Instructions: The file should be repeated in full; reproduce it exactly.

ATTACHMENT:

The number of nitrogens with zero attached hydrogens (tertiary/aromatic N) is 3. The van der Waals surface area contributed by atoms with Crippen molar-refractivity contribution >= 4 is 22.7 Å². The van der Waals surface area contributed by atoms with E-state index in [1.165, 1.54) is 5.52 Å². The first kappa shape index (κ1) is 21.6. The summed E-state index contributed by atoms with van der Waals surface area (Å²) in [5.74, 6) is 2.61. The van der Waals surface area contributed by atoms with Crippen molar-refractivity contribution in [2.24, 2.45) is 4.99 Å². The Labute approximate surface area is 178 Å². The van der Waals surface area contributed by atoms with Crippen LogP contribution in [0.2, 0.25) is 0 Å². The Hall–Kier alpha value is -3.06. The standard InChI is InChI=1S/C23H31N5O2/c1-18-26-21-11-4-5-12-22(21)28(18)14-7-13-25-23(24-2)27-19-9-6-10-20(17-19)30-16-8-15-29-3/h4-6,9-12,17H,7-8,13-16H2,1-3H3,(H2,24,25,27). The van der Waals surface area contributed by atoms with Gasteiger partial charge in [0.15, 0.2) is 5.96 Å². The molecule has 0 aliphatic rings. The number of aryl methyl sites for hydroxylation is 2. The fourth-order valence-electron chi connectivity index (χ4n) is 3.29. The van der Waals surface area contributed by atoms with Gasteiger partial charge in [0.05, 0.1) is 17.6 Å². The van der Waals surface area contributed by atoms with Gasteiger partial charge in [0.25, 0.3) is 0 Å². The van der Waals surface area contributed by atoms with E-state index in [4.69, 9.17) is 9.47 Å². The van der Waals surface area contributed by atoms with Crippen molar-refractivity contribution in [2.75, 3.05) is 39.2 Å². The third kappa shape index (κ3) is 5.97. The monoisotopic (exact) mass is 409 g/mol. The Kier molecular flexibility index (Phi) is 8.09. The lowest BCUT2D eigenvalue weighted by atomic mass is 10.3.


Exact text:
The number of nitrogens with zero attached hydrogens (tertiary/aromatic N) is 3. The van der Waals surface area contributed by atoms with Crippen molar-refractivity contribution >= 4 is 22.7 Å². The van der Waals surface area contributed by atoms with E-state index in [1.165, 1.54) is 5.52 Å². The first kappa shape index (κ1) is 21.6. The summed E-state index contributed by atoms with van der Waals surface area (Å²) in [5.74, 6) is 2.61. The van der Waals surface area contributed by atoms with Crippen molar-refractivity contribution in [2.24, 2.45) is 4.99 Å². The Labute approximate surface area is 178 Å². The van der Waals surface area contributed by atoms with Crippen LogP contribution in [0.2, 0.25) is 0 Å². The Hall–Kier alpha value is -3.06. The standard InChI is InChI=1S/C23H31N5O2/c1-18-26-21-11-4-5-12-22(21)28(18)14-7-13-25-23(24-2)27-19-9-6-10-20(17-19)30-16-8-15-29-3/h4-6,9-12,17H,7-8,13-16H2,1-3H3,(H2,24,25,27). The van der Waals surface area contributed by atoms with Gasteiger partial charge in [0.15, 0.2) is 5.96 Å². The molecule has 0 aliphatic rings. The number of aryl methyl sites for hydroxylation is 2. The fourth-order valence-electron chi connectivity index (χ4n) is 3.29. The van der Waals surface area contributed by atoms with Gasteiger partial charge in [0.05, 0.1) is 17.6 Å². The van der Waals surface area contributed by atoms with Gasteiger partial charge in [0.25, 0.3) is 0 Å². The van der Waals surface area contributed by atoms with E-state index in [4.69, 9.17) is 9.47 Å². The van der Waals surface area contributed by atoms with Crippen molar-refractivity contribution in [2.75, 3.05) is 39.2 Å². The third kappa shape index (κ3) is 5.97. The monoisotopic (exact) mass is 409 g/mol. The Kier molecular flexibility index (Phi) is 8.09. The lowest BCUT2D eigenvalue weighted by atomic mass is 10.3.